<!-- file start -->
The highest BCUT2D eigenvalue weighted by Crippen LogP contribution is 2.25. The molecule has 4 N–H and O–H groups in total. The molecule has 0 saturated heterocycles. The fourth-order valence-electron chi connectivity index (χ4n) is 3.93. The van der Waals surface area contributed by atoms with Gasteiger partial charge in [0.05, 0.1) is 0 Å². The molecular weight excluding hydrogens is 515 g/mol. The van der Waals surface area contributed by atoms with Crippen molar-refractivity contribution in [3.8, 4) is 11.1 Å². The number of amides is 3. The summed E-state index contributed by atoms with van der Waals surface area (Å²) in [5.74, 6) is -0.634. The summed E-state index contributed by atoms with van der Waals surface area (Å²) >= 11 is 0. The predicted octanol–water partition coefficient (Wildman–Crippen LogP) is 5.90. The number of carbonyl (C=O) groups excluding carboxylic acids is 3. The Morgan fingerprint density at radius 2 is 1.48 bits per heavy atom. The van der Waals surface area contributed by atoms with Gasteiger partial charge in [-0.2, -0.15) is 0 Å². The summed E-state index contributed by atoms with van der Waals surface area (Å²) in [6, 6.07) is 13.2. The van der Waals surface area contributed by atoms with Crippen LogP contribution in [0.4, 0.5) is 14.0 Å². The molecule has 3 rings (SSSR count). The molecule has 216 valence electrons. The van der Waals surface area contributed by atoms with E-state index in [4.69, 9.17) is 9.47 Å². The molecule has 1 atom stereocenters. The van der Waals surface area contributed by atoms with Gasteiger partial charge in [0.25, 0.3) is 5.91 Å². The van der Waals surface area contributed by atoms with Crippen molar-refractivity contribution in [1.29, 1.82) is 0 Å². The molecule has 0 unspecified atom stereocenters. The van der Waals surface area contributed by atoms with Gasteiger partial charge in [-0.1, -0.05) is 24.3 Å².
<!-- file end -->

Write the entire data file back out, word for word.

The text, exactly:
The highest BCUT2D eigenvalue weighted by Crippen LogP contribution is 2.25. The molecule has 4 N–H and O–H groups in total. The molecule has 0 saturated heterocycles. The fourth-order valence-electron chi connectivity index (χ4n) is 3.93. The van der Waals surface area contributed by atoms with Gasteiger partial charge in [0.05, 0.1) is 0 Å². The molecular weight excluding hydrogens is 515 g/mol. The van der Waals surface area contributed by atoms with Crippen molar-refractivity contribution in [3.8, 4) is 11.1 Å². The number of amides is 3. The summed E-state index contributed by atoms with van der Waals surface area (Å²) in [5.74, 6) is -0.634. The summed E-state index contributed by atoms with van der Waals surface area (Å²) >= 11 is 0. The predicted octanol–water partition coefficient (Wildman–Crippen LogP) is 5.90. The number of carbonyl (C=O) groups excluding carboxylic acids is 3. The Morgan fingerprint density at radius 2 is 1.48 bits per heavy atom. The van der Waals surface area contributed by atoms with Gasteiger partial charge in [-0.2, -0.15) is 0 Å². The summed E-state index contributed by atoms with van der Waals surface area (Å²) in [6, 6.07) is 13.2. The van der Waals surface area contributed by atoms with Crippen LogP contribution in [0.4, 0.5) is 14.0 Å². The molecule has 3 rings (SSSR count). The molecule has 216 valence electrons. The van der Waals surface area contributed by atoms with E-state index in [4.69, 9.17) is 9.47 Å². The molecule has 1 atom stereocenters. The van der Waals surface area contributed by atoms with Gasteiger partial charge in [0.25, 0.3) is 5.91 Å². The van der Waals surface area contributed by atoms with Crippen molar-refractivity contribution in [1.29, 1.82) is 0 Å². The molecule has 0 unspecified atom stereocenters. The van der Waals surface area contributed by atoms with Gasteiger partial charge in [-0.1, -0.05) is 24.3 Å².